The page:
The landmark result in provability logic is Solovay's "arithmetical completeness theorem" of 1976. This theorem says essentially that the modal logic PRL captures everything that Peano arithmetic can say in modal terms about its own provability predicate. Before formulating Solovay's theorem more precisely, we turn to the semantics of PRL.
Provability logic has a suitable Kripke semantics, just like many other modal logics. Unaware of the arithmetical relevance of PRL, Krister Segerberg proved in 1971 that it is sound and complete with respect to finite irreflexive transitive frames, and even with respect to finite trees. This completeness theorem immediately gives a decision procedure to decide for any modal formula A whether A follows from PRL or not. Looking at the procedure a bit more precisely, it can be shown that PRL is "very decidable": Like the well-known modal logics K, T, and S 4, it is decidable in PSPACE. This means that there is a Turing machine that, given a formula A as input, answers whether A follows from PRL ; the size of the memory that the Turing machine needs for its computations is only polynomial in the length of A.
The modal completeness theorem was an important first step in Solovay's proof of the arithmetical completeness of PRL. Suppose that PRL does not prove the modal formula A. Then there is a finite tree such that A is false at the root of that tree. Now Solovay devised an ingenious way to describe the tree in the language of Peano arithmetic. Thus he found a translation f from modal formulas to sentences of arithmetic, such that Peano arithmetic does not prove f (A ). Such a translation f respects the logical connectives (so, e.g., f (B ∧C ) = f (B ) ∧ f (C )), and □ is translated as Prov (so f (□B ) = Prov (⌈f (B )⌉)). Thus Solovay's arithmetical completeness theorem gives an alternative way to construct many nonprovable sentences. For example, we know that PRL does not prove □p ∨ □¬p, so by the theorem, there is an arithmetical sentence f (p ) such that Peano arithmetic does not prove Prov (⌈f (p )⌉) ∨ Prov (⌈¬f (p )⌉). In particular, if we suppose that Peano arithmetic does not prove any false sentences, this implies that neither f (p ) nor ¬f (p ) is provable in Peano arithmetic.
In recent years, logicians have investigated many other systems of arithmetic that are weaker than Peano arithmetic. They have given a partial answer to the question: "For which theories of arithmetic does Solovay's arithmetical completeness theorem still hold¿" It certainly holds for theories T that satisfy the following two conditions:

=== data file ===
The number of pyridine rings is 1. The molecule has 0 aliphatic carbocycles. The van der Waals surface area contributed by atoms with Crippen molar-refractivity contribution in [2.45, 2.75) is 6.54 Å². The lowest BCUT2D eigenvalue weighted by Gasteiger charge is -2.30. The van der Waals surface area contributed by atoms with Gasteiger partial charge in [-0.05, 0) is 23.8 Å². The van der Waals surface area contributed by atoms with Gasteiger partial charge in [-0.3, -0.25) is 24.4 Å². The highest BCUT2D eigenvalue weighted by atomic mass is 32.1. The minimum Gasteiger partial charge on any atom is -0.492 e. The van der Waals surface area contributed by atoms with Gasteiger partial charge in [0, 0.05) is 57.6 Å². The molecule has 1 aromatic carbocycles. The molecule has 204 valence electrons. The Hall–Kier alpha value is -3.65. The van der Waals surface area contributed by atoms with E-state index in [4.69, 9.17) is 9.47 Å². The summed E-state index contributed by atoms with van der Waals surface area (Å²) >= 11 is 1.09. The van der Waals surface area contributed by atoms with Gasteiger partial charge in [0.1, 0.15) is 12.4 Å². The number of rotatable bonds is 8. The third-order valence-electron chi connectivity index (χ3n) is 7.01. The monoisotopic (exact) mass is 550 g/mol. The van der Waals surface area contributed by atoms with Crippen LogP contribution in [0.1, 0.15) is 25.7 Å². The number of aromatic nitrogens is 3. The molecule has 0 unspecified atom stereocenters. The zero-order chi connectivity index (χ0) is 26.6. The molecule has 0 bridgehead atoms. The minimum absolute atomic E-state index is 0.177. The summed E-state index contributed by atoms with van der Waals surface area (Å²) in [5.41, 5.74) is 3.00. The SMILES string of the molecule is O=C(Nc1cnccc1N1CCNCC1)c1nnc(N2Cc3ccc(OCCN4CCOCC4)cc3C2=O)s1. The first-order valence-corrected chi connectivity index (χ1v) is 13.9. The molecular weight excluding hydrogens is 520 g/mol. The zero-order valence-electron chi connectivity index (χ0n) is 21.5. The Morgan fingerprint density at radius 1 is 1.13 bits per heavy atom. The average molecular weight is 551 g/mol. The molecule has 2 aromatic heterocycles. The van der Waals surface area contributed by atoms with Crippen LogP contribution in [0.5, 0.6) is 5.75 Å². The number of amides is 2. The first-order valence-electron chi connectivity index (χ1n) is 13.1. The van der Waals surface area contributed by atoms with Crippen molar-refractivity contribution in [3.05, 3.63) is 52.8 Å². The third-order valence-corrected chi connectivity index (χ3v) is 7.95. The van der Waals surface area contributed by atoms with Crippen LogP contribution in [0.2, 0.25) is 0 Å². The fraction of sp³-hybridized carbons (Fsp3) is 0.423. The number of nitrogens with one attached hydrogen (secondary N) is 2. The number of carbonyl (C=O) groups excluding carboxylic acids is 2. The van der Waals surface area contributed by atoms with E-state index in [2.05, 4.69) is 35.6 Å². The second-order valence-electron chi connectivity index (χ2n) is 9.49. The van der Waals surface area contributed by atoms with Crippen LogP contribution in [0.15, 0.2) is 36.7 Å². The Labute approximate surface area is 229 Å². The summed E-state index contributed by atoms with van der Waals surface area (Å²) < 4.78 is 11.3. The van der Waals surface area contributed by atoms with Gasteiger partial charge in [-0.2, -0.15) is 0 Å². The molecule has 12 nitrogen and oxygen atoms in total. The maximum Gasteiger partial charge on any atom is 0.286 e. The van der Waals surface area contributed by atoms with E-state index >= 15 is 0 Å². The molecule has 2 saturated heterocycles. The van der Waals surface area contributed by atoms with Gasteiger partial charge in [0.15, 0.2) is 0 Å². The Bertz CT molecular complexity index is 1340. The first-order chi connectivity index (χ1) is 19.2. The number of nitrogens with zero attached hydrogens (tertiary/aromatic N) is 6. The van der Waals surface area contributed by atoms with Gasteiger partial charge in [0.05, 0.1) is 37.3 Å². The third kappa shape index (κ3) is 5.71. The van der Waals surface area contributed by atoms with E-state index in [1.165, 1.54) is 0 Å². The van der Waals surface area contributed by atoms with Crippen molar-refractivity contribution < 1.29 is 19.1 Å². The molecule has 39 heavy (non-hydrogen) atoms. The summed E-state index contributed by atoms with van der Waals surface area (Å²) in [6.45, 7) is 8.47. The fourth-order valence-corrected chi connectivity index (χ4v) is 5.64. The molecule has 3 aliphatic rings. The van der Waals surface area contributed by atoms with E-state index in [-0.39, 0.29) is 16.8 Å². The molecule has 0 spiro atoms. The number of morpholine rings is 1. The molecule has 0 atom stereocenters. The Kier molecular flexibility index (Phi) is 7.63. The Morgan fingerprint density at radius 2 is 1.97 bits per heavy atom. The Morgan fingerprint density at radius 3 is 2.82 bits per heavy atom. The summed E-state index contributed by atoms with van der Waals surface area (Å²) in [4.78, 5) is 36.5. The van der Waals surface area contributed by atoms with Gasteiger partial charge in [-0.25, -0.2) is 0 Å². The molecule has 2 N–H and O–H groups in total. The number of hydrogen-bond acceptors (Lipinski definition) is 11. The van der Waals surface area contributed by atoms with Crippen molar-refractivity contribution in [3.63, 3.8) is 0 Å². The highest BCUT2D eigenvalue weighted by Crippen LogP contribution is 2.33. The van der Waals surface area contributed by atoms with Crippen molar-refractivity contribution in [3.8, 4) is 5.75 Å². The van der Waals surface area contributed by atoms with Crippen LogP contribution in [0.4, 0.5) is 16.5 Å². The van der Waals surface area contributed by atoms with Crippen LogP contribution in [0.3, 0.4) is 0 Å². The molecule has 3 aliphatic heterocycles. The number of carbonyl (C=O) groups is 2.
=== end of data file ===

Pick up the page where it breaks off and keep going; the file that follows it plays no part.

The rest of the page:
- T proves induction for formulas in which all quantifiers are bounded (like the quantifier ∀x ≤ y + z ) and T proves that for all x, its power 2x exists. In more technical terms: T extends I Δ0 + EXP.
- T does not prove any false Σ1 sentences.
For such theories, it is also clear that PRL is sound if we read □ as ProvT (where ProvT is a natural provability predicate with respect to a sufficiently simple axiomatization of T ). To sum up, we have the following theorem: If T satisfies 1 and 2, and A is a modal sentence, then
PRL ⊦ A ⇔ for all translations f,T ⊦ f (A ).
This result shows a strength of provability logic: For many different theories, PRL captures exactly what those theories say about their own provability predicates. At the same time this is of course a weakness: For example, provability logic does not point to any differences between those theories that are finitely axiomatizable and those that are not.
In order to be able to speak in a modal language about such distinctions between theories, researchers have extended provability logic in many different ways, only a few of which are mentioned here. One way is to add a binary modality, ▹, where for a given theory T, the modal sentence A ▹ B stands for "T + B is interpretable in T + A." It appears that the interpretability logic of I Δ0 + superexp is different from the interpretability logic of Peano arithmetic.
Another way to extend the framework of PRL is to add propositional quantifiers, so that one can express principles like Goldfarb's:
∀p ∀q ∃r □((□p ∨ □q ) ↔ □r ).
Finally, one can of course study predicate provability logic. V. A. Vardanyan proved that the set of always provable sentences of predicate provability logic is not even recursively enumerable, so it has no reasonable axiomatization.